Our team pioneered a custom biaxial load frame that allows us to fully explore the effects of multidirectional loading. It can produce arbitrary biaxial loading (tension-tension, tension-compression, and compression-compression) to accurately replicate the widest range of in-service loading conditions. Our one-of-a-kind transportable load frame is capable of mounting to a 6-axis translation + rotation stage in a high-energy X-ray beam line, and of being rotated through +/-180 degrees for purposes of high-energy diffraction microscopy. The design and build of this experiment took two years of development efforts by MTS engineers, our lab, and the scientists and engineers that support the 1-ID beam line at the Advanced Photon Source (APS) of Argonne National Laboratory. We ran our first in situ diffraction experiments at APS with this load frame in 2015.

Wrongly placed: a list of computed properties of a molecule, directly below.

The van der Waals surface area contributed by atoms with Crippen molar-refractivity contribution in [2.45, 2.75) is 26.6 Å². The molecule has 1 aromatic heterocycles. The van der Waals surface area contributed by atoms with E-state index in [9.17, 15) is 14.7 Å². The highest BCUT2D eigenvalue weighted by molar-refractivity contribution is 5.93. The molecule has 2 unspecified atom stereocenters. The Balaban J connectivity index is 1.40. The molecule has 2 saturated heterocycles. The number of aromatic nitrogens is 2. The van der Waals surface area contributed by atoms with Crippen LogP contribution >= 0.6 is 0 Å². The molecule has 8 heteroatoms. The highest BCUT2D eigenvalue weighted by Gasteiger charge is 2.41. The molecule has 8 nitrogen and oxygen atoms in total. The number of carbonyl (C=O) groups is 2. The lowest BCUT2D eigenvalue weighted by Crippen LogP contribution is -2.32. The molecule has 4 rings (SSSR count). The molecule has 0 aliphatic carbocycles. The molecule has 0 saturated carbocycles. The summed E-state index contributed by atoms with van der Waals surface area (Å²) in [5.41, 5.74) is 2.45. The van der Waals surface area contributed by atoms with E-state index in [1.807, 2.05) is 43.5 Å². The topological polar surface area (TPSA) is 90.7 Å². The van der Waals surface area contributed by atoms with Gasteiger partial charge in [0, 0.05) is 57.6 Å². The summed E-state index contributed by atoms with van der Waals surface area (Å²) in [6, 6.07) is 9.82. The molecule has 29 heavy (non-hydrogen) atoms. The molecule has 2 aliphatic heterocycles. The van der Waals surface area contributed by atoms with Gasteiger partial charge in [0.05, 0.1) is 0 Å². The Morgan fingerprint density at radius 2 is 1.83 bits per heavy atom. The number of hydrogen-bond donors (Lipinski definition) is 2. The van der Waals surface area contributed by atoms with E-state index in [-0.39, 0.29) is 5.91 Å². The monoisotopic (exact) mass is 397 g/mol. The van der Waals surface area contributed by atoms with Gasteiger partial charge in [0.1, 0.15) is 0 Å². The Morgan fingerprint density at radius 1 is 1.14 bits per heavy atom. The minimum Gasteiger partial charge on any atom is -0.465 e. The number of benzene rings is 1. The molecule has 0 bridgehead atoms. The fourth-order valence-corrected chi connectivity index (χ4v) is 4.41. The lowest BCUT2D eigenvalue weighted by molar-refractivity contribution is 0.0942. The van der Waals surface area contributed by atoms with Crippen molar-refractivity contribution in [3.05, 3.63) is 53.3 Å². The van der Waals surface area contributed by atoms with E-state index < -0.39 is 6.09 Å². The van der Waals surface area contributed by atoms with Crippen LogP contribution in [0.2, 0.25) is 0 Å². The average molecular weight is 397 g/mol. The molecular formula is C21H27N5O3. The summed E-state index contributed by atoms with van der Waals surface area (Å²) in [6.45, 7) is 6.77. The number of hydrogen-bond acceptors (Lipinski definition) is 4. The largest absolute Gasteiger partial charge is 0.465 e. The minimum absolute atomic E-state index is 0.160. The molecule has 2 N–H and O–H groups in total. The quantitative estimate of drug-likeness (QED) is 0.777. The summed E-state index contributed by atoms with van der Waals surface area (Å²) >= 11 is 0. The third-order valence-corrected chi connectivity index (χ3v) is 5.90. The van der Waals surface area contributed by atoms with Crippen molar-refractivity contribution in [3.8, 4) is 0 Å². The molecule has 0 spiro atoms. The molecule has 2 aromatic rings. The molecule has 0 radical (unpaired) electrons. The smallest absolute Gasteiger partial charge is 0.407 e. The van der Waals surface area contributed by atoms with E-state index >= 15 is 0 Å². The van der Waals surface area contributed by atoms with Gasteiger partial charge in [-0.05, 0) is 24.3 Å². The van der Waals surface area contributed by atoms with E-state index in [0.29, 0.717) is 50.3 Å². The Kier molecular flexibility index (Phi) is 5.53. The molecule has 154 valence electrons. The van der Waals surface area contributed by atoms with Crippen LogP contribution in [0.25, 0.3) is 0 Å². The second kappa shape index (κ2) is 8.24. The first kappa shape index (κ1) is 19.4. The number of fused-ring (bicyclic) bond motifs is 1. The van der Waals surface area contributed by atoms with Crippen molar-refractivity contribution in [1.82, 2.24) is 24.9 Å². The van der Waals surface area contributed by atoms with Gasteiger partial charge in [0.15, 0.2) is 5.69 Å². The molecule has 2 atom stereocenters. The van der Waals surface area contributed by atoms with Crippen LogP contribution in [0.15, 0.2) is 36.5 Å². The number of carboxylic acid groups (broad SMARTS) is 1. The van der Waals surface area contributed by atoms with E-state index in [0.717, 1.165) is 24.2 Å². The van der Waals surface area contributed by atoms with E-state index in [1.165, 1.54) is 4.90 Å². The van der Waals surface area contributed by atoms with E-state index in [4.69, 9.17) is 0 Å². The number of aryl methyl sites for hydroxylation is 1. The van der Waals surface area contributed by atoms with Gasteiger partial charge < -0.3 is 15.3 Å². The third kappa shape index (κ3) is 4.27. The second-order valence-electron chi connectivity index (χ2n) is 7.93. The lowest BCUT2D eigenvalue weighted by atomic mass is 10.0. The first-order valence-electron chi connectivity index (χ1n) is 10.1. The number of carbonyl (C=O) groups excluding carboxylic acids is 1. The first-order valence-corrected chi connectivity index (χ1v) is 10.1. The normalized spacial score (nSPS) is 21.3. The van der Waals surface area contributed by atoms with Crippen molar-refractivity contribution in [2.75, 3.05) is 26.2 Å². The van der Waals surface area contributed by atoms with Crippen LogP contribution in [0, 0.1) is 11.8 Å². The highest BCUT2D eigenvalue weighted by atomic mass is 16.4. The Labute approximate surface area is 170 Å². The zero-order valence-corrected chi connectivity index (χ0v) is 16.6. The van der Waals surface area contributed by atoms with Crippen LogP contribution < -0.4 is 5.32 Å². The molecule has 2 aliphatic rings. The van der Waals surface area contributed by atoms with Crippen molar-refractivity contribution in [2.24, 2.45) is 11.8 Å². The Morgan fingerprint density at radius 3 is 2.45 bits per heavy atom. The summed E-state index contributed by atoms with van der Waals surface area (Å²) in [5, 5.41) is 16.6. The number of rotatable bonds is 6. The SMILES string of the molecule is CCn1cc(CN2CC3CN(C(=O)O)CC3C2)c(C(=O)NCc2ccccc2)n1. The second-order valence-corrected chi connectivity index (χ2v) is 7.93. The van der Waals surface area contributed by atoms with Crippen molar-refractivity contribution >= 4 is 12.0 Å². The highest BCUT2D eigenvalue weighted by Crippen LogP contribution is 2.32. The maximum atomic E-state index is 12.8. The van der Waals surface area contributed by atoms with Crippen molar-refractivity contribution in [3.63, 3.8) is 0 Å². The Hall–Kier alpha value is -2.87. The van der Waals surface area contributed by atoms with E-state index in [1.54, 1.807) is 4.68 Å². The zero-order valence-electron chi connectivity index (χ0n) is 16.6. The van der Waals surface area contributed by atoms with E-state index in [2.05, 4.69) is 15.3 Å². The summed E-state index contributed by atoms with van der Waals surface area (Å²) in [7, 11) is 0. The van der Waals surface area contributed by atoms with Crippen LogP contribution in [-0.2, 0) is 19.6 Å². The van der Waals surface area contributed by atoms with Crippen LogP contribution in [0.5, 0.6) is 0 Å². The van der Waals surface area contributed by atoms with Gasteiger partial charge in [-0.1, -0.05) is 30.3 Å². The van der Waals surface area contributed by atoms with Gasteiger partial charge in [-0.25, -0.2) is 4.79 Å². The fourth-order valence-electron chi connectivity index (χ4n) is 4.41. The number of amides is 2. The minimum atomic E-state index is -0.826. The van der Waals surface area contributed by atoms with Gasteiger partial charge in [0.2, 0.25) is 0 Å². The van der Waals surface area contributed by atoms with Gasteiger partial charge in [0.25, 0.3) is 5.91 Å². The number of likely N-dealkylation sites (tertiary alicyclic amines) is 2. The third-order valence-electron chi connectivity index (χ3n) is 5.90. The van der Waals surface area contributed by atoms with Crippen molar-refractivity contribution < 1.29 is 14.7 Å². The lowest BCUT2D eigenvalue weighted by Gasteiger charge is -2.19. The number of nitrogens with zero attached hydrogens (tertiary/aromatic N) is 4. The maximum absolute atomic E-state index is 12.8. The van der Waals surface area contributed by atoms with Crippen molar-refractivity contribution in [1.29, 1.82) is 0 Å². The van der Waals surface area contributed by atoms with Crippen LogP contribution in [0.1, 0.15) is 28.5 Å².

The animation below, made by our postdoc Harshad Paranjape, shows the general configuration of the in situ experiment: X-ray tube, stereo digital image correlation cameras, load frame and detector.


  • Fully independent, 25 kN, orthogonal loading axes
  • Transportable at 1.3 m wide, 1.3 m high, 0.3 m deep and less than 275 kg
  • Less than 5 ┬Ám procession of the rotation axis under full load
  • Concentricity and angularity calibration fixtures on all four hydraulic actuators

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